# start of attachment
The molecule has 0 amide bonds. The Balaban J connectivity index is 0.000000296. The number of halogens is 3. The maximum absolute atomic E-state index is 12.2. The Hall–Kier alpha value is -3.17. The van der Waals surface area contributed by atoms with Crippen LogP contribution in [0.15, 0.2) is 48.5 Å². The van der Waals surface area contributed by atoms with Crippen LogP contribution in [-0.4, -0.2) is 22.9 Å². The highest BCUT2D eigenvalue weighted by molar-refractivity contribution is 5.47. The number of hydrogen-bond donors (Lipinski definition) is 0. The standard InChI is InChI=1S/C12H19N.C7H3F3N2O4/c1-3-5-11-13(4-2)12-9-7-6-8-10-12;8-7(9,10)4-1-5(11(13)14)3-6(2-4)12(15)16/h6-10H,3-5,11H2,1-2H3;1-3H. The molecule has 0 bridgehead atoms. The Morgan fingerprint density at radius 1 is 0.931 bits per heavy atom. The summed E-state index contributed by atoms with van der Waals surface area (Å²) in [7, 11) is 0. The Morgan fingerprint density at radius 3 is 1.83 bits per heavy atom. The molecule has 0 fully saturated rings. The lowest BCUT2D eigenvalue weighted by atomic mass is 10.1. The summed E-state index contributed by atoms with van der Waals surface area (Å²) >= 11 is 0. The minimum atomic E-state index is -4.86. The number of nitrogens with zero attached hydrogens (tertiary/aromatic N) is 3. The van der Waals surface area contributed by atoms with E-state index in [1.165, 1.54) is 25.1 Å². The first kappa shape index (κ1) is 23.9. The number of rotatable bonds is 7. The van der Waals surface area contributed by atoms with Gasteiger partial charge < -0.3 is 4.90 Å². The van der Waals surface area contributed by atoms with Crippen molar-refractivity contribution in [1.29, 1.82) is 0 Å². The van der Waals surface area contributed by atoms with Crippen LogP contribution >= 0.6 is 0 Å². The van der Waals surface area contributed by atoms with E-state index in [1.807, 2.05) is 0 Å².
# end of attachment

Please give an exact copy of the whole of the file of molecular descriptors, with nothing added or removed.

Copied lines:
The molecule has 0 amide bonds. The Balaban J connectivity index is 0.000000296. The number of halogens is 3. The maximum absolute atomic E-state index is 12.2. The Hall–Kier alpha value is -3.17. The van der Waals surface area contributed by atoms with Crippen LogP contribution in [0.15, 0.2) is 48.5 Å². The van der Waals surface area contributed by atoms with Crippen LogP contribution in [-0.4, -0.2) is 22.9 Å². The highest BCUT2D eigenvalue weighted by molar-refractivity contribution is 5.47. The number of hydrogen-bond donors (Lipinski definition) is 0. The standard InChI is InChI=1S/C12H19N.C7H3F3N2O4/c1-3-5-11-13(4-2)12-9-7-6-8-10-12;8-7(9,10)4-1-5(11(13)14)3-6(2-4)12(15)16/h6-10H,3-5,11H2,1-2H3;1-3H. The molecule has 0 bridgehead atoms. The Morgan fingerprint density at radius 1 is 0.931 bits per heavy atom. The summed E-state index contributed by atoms with van der Waals surface area (Å²) in [7, 11) is 0. The Morgan fingerprint density at radius 3 is 1.83 bits per heavy atom. The molecule has 0 fully saturated rings. The lowest BCUT2D eigenvalue weighted by atomic mass is 10.1. The summed E-state index contributed by atoms with van der Waals surface area (Å²) >= 11 is 0. The minimum atomic E-state index is -4.86. The number of nitrogens with zero attached hydrogens (tertiary/aromatic N) is 3. The van der Waals surface area contributed by atoms with E-state index in [1.165, 1.54) is 25.1 Å². The first kappa shape index (κ1) is 23.9. The number of rotatable bonds is 7. The van der Waals surface area contributed by atoms with Gasteiger partial charge < -0.3 is 4.90 Å². The van der Waals surface area contributed by atoms with Crippen molar-refractivity contribution in [1.29, 1.82) is 0 Å². The van der Waals surface area contributed by atoms with Crippen LogP contribution >= 0.6 is 0 Å². The van der Waals surface area contributed by atoms with E-state index in [1.807, 2.05) is 0 Å².